The Role of Eye-Movements in Eye-Movement Desensitization and Reprocessing: Eye-Movements Lower the Number of Intrusive Thoughts of Negative Memories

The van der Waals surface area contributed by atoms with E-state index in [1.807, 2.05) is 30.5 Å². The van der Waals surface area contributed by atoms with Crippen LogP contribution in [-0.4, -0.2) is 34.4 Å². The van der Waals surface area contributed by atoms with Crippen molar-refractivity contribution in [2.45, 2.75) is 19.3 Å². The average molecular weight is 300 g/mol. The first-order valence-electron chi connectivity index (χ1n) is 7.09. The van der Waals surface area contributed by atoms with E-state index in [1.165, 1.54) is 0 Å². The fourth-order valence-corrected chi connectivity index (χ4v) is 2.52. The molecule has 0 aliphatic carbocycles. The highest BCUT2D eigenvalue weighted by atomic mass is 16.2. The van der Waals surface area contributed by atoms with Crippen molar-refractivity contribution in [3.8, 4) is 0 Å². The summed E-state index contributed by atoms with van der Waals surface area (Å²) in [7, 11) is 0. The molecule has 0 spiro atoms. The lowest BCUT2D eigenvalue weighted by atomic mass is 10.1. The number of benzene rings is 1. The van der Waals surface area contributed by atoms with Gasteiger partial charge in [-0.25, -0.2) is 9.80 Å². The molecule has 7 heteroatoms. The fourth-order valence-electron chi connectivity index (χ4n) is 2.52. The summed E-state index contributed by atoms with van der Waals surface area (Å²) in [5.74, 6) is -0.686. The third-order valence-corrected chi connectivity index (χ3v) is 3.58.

Eye-Movement Desensitization and Reprocessing (EMDR) was developed as a treatment for Post-Traumatic Stress Disorder (PTSD), and involves the patient thinking about a traumatic event while simultaneously moving their eyes from side to side. Despite substantial support for the efficacy of EMDR questions remain regarding how eye-movements contribute to therapy. One explanation is that eye-movements tax a part of working memory known as the central executive; however, the exact mechanism involved is still unclear. Previous eye-movement research has focussed on self-ratings of vividness and emotionality of negative memories as the primary outcome measures. The focus of the current research was to examine the effect of eye-movements on the suppression of negative autobiographical memories in addition to vividness and emotionality. Non-clinical participants were asked to recall negative autobiographical memories and then verbally reported ratings of vividness and emotionality. In the eye-movement conditions, which varied by speed and direction of movement, eye-movements were stimulated using dots on a computer screen. Participants were then asked to avoid thinking of their memories, and intrusive thoughts were measured by pressing a computer key. Six experiments found that, overall, the effect of eye-movements on self-ratings was inconsistent, but that eye-movements reliably improved suppression of negative autobiographical memories. The findings also support the central executive explanation for the effectiveness of eye-movements in EMDR.